# But why *is* $FPT$ a subset of $W[1]$?

$$FPT$$ is the set of parameterized problems that are fixed-parameter tractable. If $$L_{w,h}$$ is the language associated to boolean circuits of weft $$w$$ and depth $$h$$, then $$W[t]$$ is the set of parameterized problems that can be fixed-parameter reduced to $$L_{t,h}$$ for some constant $$h$$. (I know that there are multiple equivalent definitions.) It is folklore that

$$FPT \subseteq W[1] \subseteq W[2] \subseteq \dots$$

but I do not really understand the first inclusion, and I could not find a satisfying explanation.

Niedermeier writes in "Invitation to Fixed-Parameter Algorithms" that "The inclusion $$FPT \subseteq W[1]$$ directly follows from the fact that $$W[1]$$ allows '$$FPT$$-computations' through the use of parameterized reductions". What is meant by that?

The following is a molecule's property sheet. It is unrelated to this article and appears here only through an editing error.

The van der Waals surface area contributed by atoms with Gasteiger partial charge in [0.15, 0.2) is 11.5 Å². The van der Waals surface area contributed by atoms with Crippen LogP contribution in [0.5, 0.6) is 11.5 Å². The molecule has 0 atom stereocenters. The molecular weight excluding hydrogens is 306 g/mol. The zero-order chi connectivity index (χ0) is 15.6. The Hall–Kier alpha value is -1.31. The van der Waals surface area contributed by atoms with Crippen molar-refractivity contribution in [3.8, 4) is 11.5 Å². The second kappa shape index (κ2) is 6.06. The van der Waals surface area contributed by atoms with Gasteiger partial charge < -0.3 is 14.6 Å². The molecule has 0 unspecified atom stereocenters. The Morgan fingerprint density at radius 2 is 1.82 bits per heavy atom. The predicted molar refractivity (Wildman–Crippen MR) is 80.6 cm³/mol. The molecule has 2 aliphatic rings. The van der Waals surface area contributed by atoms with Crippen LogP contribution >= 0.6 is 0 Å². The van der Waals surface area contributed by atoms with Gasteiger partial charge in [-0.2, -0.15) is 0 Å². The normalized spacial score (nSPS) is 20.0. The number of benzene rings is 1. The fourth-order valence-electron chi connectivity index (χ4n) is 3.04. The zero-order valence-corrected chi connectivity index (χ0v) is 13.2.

A problem $$P$$ in FPT has a parametrized reduction to any parametrized decision problem that has at least one "true" and "false" instance. The reduction algorithm has enough time to compute whether an instance of $$P$$ is true or false (because $$P$$ is in FPT), and can then simply map it to one of the true or false instances of the other language.
So, the problem $$P$$ has a parametrized reduction to $$L_{1,1}$$ in particular, and therefore is in $$W[1]$$.